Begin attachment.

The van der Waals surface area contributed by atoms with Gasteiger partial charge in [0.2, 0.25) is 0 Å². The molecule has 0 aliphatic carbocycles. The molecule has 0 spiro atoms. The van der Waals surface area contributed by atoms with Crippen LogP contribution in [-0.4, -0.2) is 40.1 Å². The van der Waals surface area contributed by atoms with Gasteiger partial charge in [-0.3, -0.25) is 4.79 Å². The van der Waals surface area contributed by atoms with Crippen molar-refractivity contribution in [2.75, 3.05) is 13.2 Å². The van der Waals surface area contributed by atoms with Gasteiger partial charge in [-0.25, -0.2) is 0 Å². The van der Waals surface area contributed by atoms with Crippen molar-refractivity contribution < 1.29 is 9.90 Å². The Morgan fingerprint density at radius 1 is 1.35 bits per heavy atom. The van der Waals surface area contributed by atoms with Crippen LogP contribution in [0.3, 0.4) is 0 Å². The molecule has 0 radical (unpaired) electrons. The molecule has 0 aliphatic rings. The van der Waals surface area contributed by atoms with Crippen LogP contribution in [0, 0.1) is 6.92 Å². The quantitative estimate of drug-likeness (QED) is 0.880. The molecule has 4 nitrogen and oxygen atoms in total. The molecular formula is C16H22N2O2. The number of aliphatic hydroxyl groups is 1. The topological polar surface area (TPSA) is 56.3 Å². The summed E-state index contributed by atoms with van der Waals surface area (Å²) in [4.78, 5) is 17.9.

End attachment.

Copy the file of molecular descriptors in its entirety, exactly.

The van der Waals surface area contributed by atoms with Gasteiger partial charge in [0.2, 0.25) is 0 Å². The molecule has 0 aliphatic carbocycles. The molecule has 0 spiro atoms. The van der Waals surface area contributed by atoms with Crippen LogP contribution in [-0.4, -0.2) is 40.1 Å². The van der Waals surface area contributed by atoms with Gasteiger partial charge in [-0.3, -0.25) is 4.79 Å². The van der Waals surface area contributed by atoms with Crippen molar-refractivity contribution in [2.75, 3.05) is 13.2 Å². The van der Waals surface area contributed by atoms with Gasteiger partial charge in [-0.25, -0.2) is 0 Å². The van der Waals surface area contributed by atoms with Crippen molar-refractivity contribution < 1.29 is 9.90 Å². The Morgan fingerprint density at radius 1 is 1.35 bits per heavy atom. The van der Waals surface area contributed by atoms with Crippen LogP contribution in [0.3, 0.4) is 0 Å². The molecule has 0 radical (unpaired) electrons. The molecule has 0 aliphatic rings. The van der Waals surface area contributed by atoms with Crippen LogP contribution in [0, 0.1) is 6.92 Å². The quantitative estimate of drug-likeness (QED) is 0.880. The molecule has 4 nitrogen and oxygen atoms in total. The molecular formula is C16H22N2O2. The number of aliphatic hydroxyl groups is 1. The topological polar surface area (TPSA) is 56.3 Å². The summed E-state index contributed by atoms with van der Waals surface area (Å²) in [4.78, 5) is 17.9.